Zama Ndlovu
Zama Ndlovu

Gareth Cliff on everything you’ve already heard

Let me start with the mandatory “I don’t like Gareth Cliff and I don’t listen to his show” disclaimer. But despite this, I was secretly looking forward to reading his first book Gareth Cliff on Everything. In a fragmented, siloed society such as ours, books are a small mirror into sections of society you only get invited to when everyone is on their best behaviour. The Gareth Cliff brand promise, on the other hand, is unadulterated honesty. In a society of political correctness, Cliff prides himself on being the bearer of dissenting opinion.

Gareth Cliff on Everything is a cacophony of short opinion pieces meant to “engage, enrage and derange” the reader. Cliff tackles a number of topics, from President Jacob Zuma to the British Empire, traditional customs to religion, in easily digestible chunks to accommodate those South Africans prone to bouts of ADD. The book starts off well enough; there’s a rather cheesy cover, four and a half contents pages, and some acknowledgements; and then it’s almost all downhill from there.

I struggled to be engaged by opinions that I have heard on countless occasions before, from within social media to the News24 comments section. Formulating shallow badly thought-out opinion is South Africa’s favourite pastime, and so I unwittingly expected Cliff to apply his mind more than he does on his radio show. Instead, Cliff elected himself the Mascot of Nonsense, repacking middle-class conversations with condescending sprinkles of matric syllabus trivia (in case you’ve forgotten how mitochondria works and all that) then calls it an opinion. I was quite impressed by his ability to store many bits of useless information for regurgitation at a later date, but then I remembered Google.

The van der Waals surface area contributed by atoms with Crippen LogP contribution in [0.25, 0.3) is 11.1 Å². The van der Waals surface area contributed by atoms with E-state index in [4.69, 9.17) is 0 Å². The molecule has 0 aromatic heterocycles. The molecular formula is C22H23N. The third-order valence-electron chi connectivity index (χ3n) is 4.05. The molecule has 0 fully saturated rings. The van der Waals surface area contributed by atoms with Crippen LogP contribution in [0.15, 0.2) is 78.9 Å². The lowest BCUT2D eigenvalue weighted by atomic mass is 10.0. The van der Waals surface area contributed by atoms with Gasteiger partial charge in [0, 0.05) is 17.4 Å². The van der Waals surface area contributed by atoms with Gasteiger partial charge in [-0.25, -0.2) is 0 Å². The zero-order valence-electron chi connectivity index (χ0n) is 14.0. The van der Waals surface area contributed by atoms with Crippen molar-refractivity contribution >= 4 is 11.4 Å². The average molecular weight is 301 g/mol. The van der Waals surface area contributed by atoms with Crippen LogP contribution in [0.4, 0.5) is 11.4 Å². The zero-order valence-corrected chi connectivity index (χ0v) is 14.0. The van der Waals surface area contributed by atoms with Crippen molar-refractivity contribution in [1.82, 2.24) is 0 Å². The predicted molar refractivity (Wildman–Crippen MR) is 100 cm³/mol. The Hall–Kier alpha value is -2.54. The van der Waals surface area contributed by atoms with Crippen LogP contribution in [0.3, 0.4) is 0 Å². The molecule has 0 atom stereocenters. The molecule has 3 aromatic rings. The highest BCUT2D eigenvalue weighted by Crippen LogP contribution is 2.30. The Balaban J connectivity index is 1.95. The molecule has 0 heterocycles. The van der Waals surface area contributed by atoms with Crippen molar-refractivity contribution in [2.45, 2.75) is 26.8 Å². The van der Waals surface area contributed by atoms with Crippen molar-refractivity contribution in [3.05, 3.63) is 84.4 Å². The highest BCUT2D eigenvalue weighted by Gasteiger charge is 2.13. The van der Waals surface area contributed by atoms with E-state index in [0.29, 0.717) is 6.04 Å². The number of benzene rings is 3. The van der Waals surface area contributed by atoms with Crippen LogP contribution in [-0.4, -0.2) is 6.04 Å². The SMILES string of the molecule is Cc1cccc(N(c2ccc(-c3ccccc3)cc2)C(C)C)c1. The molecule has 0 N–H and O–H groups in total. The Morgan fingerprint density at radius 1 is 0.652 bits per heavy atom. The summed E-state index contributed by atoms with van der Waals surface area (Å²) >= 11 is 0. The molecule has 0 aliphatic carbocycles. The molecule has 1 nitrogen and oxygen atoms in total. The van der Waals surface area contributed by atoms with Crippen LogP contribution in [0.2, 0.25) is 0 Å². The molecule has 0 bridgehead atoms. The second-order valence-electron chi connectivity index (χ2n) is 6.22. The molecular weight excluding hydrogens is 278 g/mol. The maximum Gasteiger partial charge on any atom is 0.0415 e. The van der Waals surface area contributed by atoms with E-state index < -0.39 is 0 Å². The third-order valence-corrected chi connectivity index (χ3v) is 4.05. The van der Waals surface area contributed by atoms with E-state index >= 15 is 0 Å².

I’ve been more enraged by a Will Smith rap than by this book. He almost had me when he describes traditions and customs as backward, and uncivilised, but that turned out to be the highlight of the book. In the few times Cliff speaks to white South Africans in a “critical” voice, it appears as ticking off an equal representation box rather than engaging them on any real issue. As for his “lists”, they are as relevant and useful as a disco ball in a cemetery, and the book could have done without them.

What did enrage me was how poorly everyone involved applied themselves to the project. Even his editors approached the book the way good-looking people approach sex. It’s as though fans should be grateful Cliff penned his infinite wisdom, and no further effort is required. The book is drenched in clichés, and the word “stupid” appears more times on some pages than should be allowed in any book.

If I appear overly critical, it’s only because I genuinely expected more from a man many argue is very intelligent. If I really want to subject myself to such, I’ll stand in the middle of Sandton City and listen. I certainly won’t pay anyone for that.

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